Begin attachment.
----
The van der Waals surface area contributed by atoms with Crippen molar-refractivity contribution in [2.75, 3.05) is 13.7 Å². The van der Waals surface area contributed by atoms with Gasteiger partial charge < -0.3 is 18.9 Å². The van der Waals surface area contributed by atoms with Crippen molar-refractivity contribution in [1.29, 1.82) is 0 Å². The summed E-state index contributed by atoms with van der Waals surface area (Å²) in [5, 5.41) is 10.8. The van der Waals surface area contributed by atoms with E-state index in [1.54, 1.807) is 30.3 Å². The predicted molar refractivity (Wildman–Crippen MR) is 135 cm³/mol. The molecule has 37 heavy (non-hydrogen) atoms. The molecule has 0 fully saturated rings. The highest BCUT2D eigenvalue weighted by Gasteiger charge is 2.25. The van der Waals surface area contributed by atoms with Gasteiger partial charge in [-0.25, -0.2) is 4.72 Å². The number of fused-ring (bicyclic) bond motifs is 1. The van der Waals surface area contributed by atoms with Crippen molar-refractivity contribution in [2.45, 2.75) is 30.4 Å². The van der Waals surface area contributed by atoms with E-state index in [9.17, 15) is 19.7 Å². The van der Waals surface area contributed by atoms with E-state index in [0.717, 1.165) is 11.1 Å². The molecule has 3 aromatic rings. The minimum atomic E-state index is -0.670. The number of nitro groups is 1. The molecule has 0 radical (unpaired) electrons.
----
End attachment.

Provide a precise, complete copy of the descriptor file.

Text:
The van der Waals surface area contributed by atoms with Crippen molar-refractivity contribution in [2.75, 3.05) is 13.7 Å². The van der Waals surface area contributed by atoms with Gasteiger partial charge < -0.3 is 18.9 Å². The van der Waals surface area contributed by atoms with Crippen molar-refractivity contribution in [1.29, 1.82) is 0 Å². The summed E-state index contributed by atoms with van der Waals surface area (Å²) in [5, 5.41) is 10.8. The van der Waals surface area contributed by atoms with E-state index in [1.54, 1.807) is 30.3 Å². The predicted molar refractivity (Wildman–Crippen MR) is 135 cm³/mol. The molecule has 37 heavy (non-hydrogen) atoms. The molecule has 0 fully saturated rings. The highest BCUT2D eigenvalue weighted by Gasteiger charge is 2.25. The van der Waals surface area contributed by atoms with Gasteiger partial charge in [-0.25, -0.2) is 4.72 Å². The number of fused-ring (bicyclic) bond motifs is 1. The van der Waals surface area contributed by atoms with Crippen molar-refractivity contribution in [2.45, 2.75) is 30.4 Å². The van der Waals surface area contributed by atoms with E-state index in [9.17, 15) is 19.7 Å². The van der Waals surface area contributed by atoms with E-state index in [0.717, 1.165) is 11.1 Å². The molecule has 3 aromatic rings. The minimum atomic E-state index is -0.670. The number of nitro groups is 1. The molecule has 0 radical (unpaired) electrons.